#Thelxinoe ~ Classics News for the Weekend of August 15-16, 2020

Hodie est a.d. XVII Kal. Sept. 2772 AUC ~ 28 Hekatombaion in the fourth year of the 699th Olympiad

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53 BCE – The first major encounter between the Romans and the Parthians involved the mighty Roman army taking on an extremely unusual army.  It was an army with absolutely no infantry.  Find out what Crassus would do to deal with this unique threat.

Caesar receives a dictator’s welcome as he enters Roman society and seeks approval of the auspices. Vorenus has a party and an offering as he enters civilian life. Pullo throws his newfound wealth around. We are also joined by special guest Julian Farino, director of this episode of Rome.

Dan finds out what’s going on with recent excavations at Vindolanda, one of the largest Roman forts near Hadrian’s Wall. All manner of discoveries have been made, including the largest collection of Roman footwear found anywhere in the world.

Bettany Hughes and guests discuss Homer’s ancient Greek epic poem, The Iliad, and look at its origins, themes and continuing relevance to people across the world. [from 2016]

Following the Battle of the River Trebia, Hannibal descended upon the rich province of Etruria in his advance into Italy. The new Roman consul, Gaius Flaminius, set out to confront the invaders with a mixture of fresh recruits as well as the survivors from Trebia. Arrogant, brash, and reckless, Flaminius led his legionaries in hot pursuit of the marauding Carthaginians – just as Hannibal intended. Flaminius finally caught up with Hannibal near the shores of Lake Trasimene, a name which would soon be rendered hateful to Roman ears…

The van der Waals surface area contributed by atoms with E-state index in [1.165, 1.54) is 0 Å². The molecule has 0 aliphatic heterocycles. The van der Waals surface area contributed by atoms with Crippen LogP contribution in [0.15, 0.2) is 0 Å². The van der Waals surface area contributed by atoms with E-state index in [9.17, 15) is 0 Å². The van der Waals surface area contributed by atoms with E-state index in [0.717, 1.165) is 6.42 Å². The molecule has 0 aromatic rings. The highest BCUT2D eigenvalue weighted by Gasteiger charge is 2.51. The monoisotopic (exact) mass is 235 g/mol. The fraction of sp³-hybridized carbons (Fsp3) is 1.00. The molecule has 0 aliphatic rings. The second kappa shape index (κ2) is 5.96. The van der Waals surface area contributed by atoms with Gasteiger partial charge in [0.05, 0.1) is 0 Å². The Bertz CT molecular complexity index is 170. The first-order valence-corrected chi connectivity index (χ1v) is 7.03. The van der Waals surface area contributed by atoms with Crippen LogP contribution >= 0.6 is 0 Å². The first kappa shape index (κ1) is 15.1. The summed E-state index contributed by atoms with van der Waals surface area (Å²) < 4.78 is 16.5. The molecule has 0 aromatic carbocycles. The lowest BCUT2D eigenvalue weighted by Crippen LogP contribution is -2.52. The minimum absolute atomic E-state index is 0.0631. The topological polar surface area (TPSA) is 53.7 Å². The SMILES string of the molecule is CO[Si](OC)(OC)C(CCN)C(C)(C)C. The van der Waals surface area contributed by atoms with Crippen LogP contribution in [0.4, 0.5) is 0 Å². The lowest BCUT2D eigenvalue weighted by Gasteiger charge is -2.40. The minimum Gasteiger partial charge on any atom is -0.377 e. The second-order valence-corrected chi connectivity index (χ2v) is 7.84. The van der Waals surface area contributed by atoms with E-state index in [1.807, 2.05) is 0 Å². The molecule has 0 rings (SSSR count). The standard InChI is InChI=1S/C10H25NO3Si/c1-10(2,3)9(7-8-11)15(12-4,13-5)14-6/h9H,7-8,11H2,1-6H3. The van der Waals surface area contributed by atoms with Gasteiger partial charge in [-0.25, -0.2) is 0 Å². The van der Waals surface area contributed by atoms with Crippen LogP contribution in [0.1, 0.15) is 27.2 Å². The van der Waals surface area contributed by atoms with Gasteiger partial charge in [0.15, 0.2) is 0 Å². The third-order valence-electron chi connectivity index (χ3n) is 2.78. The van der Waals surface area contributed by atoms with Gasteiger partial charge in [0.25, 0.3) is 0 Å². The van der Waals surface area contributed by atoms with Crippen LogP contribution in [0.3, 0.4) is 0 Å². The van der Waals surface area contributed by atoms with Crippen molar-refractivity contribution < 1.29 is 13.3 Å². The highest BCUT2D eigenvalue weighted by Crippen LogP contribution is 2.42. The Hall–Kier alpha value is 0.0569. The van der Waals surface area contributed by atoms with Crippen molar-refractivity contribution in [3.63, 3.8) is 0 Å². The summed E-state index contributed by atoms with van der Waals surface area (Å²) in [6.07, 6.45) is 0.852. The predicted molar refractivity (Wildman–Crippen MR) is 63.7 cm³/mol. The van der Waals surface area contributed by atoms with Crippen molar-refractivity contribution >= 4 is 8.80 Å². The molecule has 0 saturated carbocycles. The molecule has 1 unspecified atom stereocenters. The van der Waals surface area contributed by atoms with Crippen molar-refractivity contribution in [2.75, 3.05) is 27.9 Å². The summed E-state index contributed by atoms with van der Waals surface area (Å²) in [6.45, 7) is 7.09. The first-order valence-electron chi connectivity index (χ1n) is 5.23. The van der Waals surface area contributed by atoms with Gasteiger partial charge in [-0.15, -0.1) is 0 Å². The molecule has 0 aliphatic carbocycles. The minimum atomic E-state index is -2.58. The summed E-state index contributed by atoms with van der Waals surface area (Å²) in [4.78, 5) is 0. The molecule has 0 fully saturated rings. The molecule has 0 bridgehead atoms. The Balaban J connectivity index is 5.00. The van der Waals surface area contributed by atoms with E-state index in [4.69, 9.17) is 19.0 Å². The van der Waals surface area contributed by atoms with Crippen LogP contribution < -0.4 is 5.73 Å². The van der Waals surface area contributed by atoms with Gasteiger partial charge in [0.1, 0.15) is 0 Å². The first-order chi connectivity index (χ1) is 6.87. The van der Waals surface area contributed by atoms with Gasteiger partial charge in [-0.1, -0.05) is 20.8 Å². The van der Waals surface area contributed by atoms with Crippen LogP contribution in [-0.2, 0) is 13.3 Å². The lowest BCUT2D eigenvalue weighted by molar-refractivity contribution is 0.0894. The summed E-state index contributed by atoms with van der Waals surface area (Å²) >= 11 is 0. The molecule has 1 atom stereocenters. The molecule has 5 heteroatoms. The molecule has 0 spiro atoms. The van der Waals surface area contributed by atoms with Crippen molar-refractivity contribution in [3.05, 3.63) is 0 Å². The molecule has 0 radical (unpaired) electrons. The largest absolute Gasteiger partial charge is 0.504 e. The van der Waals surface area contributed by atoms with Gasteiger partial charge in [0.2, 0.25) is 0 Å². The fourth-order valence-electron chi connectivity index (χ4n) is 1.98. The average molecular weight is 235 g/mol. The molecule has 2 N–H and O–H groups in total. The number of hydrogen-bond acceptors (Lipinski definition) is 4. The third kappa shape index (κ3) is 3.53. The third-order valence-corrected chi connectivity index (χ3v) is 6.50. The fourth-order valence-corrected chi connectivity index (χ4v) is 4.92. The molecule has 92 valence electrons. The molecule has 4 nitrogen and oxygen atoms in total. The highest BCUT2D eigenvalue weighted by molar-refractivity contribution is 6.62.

Move over Hannibal. More over Carthage. This podcast is all about a much BIGGER elephant power in antiquity. A power that, at its height, stretched from modern day Bulgaria to the Hindu Kush: the Seleucid Empire. Existing for almost 250 years, throughout this Empire’s long history the Indian elephant remained right at its heart. On the battlefield these giant beasts of war became symbolic of Seleucid warfare, fighting in almost all (if not all) the major military encounters the Seleucids had with other powers: from Ipsus to Magnesia. But away from the battlefield too, these animals retained their importance, particularly for the Seleucid Kings.

52 BCE – The Battle of Alesia is the story of a siege under siege.  We meet Julius Caesar, who had the Gallic confederation in a precarious spot.  The Gallic leader, Vercingetorix, was entrusted to defend Alesia.  This battle was historically signifant as this was a pivotal part of the wider Gallic Wars between Rome and Gaul.

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‘Sorting’ Out Your Day:

Today on the Etruscan Brontoscopic Calendar:

If it thunders today, it portends a lasting peace.

… adapted from the text and translation of:

Jean MacIntosh Turfa, The Etruscan Brontoscopic Calendar, in Nancy Thomson de Grummond and Erika Simon (eds.), The Religion of the Etruscans. University of Texas Press, 2006. (Kindle edition)